Letting It Go

Sometimes we’re our own worst enemies. We can get so caught up in trying to attain some goal that we trample over any chance that we might have. It’s the bull in the china shop syndrome. Instead of life unfolding in an easy and facile way, we become consumed with the struggle.

As the struggle cascades, the tension revolving around it begins to mount. In a game like golf, tension that evolves into physical tension only makes things harder still. And as the scenario plays out over time, a pall descends over the situation that makes it even more grating.

That had happened to Ben Crane before he won last week’s McGladrey Classic in Sea Island, Georgia:

This really reminds me of Jonathan Byrd last year, one of my best friends. He and I were sitting in a hotel room in Las Vegas this year, and he’s just like, “Man, how you doing?” I’m like, you know – I think he expected me to say I was really struggling because the golf wasn’t all that good, and I just said, you know, I’m doing great, because the rough season of golf has brought me closer to God.

And my pastor friend said, look, you can take golf away, you can take anything in your life that you love away, and if you have God, you have enough. So that’s just – I just feel I’ve got a little bit of idolatry in my life. I don’t mean to go too spiritual on you guys, but golf was becoming too important to me, and then these last few weeks I’ve just said, you know what, golf is not everything. I can go on without it. It’s amazing how when you let it go, it’s amazing how things free up. So these last few weeks have been really fun.

In any exploration of mastery, we are being less than honest with ourselves if we don’t look beyond our humanity and into other dimensions of what accounts for our greatness. For some, its mere serendipity. For others, the guiding energy of the universe. For still others, it’s a spiritual answer where we acknowledge the existence and force of God in our lives. And then there’s Bible-based religion where all of this is explained in writing. That’s what Crane was talking about.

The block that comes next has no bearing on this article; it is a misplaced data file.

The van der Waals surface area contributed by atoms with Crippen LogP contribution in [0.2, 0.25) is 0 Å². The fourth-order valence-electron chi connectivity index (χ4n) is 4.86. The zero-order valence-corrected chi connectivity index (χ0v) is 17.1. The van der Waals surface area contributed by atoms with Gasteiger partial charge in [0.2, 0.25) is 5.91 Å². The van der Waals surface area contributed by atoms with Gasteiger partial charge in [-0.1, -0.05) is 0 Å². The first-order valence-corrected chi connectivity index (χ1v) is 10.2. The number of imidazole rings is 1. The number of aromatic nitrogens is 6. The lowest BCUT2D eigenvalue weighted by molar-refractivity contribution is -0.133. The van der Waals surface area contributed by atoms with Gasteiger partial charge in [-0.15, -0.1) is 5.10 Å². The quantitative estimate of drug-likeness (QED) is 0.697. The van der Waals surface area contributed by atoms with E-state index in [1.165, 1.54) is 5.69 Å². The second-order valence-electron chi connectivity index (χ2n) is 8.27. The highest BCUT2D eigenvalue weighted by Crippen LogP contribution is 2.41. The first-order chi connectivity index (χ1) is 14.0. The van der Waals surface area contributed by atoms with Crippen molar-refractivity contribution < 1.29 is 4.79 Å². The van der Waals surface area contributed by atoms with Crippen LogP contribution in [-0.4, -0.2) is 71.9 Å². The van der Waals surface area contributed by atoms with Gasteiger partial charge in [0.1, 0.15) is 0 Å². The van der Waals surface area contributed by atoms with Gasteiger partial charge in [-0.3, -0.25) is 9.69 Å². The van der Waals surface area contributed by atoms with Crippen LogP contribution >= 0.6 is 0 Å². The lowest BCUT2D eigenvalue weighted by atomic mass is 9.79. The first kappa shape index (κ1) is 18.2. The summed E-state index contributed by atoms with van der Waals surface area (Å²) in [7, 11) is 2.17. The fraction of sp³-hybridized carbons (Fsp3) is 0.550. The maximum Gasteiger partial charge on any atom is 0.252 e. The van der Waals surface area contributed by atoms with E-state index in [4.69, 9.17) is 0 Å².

And what he is talking about is a constant theme in the Bible, revering God above all else. That instead of looking at God as a sometimes convenient but peripheral player in the living of life, the most freedom comes from relaxing into the persistent evidence that God is the central planner and executor of our life’s plan.

Q. You mentioned kind of the concept of letting go and keeping golf in its proper perspective with the successful results that you’ve had with that type of approach. What takeaways do you get from today and that you can use the rest of the year?

Well, I’ve got one tournament left this year. I’m going to go back to Malaysia, which I love, Kuala Lumpur was great last year, CIMB tournament. They’ve got a good field again, and so I’m excited to go back there … But the takeaway for me is simply to let golf be golf. I absolutely love it, and days like today make me love it sometimes too much.

But it’s amazing how the peace God gives me when I put my priorities in place and put God first and my family next and then golf, and everything else – and make my decisions through that filter.

So it’s an easy thing to say, but for me it’s been a really hard thing to do this year, and so that’s been something that’s been on my heart for the last three weeks, just trying to get my heart back to – life is rigged. It’s absolutely rigged, and we can try it any way we want, but the only way it works is the way God’s put it together. I’m trying to be obedient to that.

For those who bridle at religious conversations, I understand. But this blog explores the building blocks of mastery and—with his bookend quadruple birdies to win the McGladrey Classic—in Ben Crane we have a master who relied on this particular idea to the exclusion of all else. And it helped him to accomplish what he most wanted for himself in his professional life…simply by letting it go.

In exploring mastery through golf, it’s important to know about all the possible arrows for your quiver.

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